By Stephen Whitfield, Associate Editor
For years, scientists have known that water exists on the Moon, likely in the form of ice in deep craters at the Moon’s poles. As these craters are among the coldest places in the solar system, reaching temperatures as low as -233°C, the prospect of exploring for these resources has always appeared unfeasible.
But that previously impossible task may soon be made possible by leveraging the knowledge gained from conventional oil and gas drilling on Earth.
While the differences in environment are significant, the expertise of drilling engineers in designing and executing wells in extreme conditions on Earth is being tapped to help NASA drill on the Moon. Researchers at the Colorado School of Mines believe the reliability of lunar exploration missions can be improved with comprehensive, real-time drilling optimization algorithms. Similar to what are used in the oil and gas drilling industry, these algorithms rely on real-time drilling response mechanisms to adjust various control parameters, ensuring closed-loop automated drilling from the lunar surfaces.
A project funded by an Early Stage Innovations Grant from NASA’s Space Technology Research Program is working to develop these algorithms, according to a presentation at the 2021 SPE/IADC International Drilling Conference on 12 March. The intent is assist NASA with future lunar missions.
If these missions prove the existence of water and ice on the Moon, it could represent a revolutionary shift in space exploration, said Deep Joshi, Senior Drilling Engineer at DrillDocs, a developer of wellbore cleanness and stability software. He’s also a Research Associate at the Colorado School of Mines.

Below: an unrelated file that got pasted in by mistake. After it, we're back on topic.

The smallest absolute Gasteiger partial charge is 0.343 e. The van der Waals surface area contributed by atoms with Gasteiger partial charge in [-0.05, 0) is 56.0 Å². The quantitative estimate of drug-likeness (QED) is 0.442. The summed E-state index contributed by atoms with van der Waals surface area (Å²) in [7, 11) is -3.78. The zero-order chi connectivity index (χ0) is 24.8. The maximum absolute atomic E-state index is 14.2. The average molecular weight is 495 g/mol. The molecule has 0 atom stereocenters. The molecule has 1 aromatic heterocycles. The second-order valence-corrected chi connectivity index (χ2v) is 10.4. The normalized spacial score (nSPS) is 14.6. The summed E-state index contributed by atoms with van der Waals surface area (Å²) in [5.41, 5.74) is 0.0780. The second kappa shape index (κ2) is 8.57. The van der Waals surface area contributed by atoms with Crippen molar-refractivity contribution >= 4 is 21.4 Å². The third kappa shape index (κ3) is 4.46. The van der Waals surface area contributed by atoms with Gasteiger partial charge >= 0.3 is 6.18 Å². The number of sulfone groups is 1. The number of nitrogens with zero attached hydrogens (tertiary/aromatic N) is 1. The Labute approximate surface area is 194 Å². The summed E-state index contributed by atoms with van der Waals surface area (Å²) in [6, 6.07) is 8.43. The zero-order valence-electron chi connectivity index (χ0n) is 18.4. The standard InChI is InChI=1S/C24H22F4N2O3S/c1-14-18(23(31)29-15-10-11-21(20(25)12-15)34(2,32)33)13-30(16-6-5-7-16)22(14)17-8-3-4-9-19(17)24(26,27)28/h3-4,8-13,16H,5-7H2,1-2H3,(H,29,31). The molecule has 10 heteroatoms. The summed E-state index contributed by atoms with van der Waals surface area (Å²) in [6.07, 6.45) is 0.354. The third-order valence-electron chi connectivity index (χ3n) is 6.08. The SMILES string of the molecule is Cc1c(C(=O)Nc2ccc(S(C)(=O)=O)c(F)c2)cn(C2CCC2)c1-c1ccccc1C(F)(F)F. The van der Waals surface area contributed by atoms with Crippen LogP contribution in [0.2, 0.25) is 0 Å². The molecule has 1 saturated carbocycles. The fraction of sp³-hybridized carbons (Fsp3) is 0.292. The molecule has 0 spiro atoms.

“This water could play a vital role in establishing sustainable human colonies on the Moon,” Mr Joshi said. “It can be used for everything, ranging from human consumption to infrastructure development to fuel consumption.”
Drilling for water and ice on the Moon comes with some different potential hazards than drilling on Earth. Adverse conditions on the lunar surface include radiation, meteoroid strikes and the uncertainty that comes with operating in a vacuum, like the atmosphere of the Moon.
In addition, the lunar surface has a considerably different composition than the rock that a driller would typically encounter on Earth. The lunar surface is covered by a thin layer of fragmental and unconsolidated rock material known as regolith. Underneath that layer is lunar soil, which bears little in common with terrestrial soils since it contains no organic matter and is not formed through biologic or chemical means. As lunar soil is not exposed to the wind and water that shapes the earth, it tends to be sharper than terrestrial soil, with fresh fractured surfaces.
All of these differences mean that optimization objectives are different in a lunar drilling operation compared with terrestrial drilling. On Earth, drilling optimization objectives typically include maximizing ROP and minimizing tortuosity and vibration. On the Moon, however, Mr Joshi said power consumption and the reliability of the operation are much more important considerations. Instead of finding an optimal ROP to minimize tortuosity and vibration, the goal is to create algorithms that could determine the best ROP and RPM to minimize power consumption, drilling time and choking of the auger used for moving cuttings out of the borehole.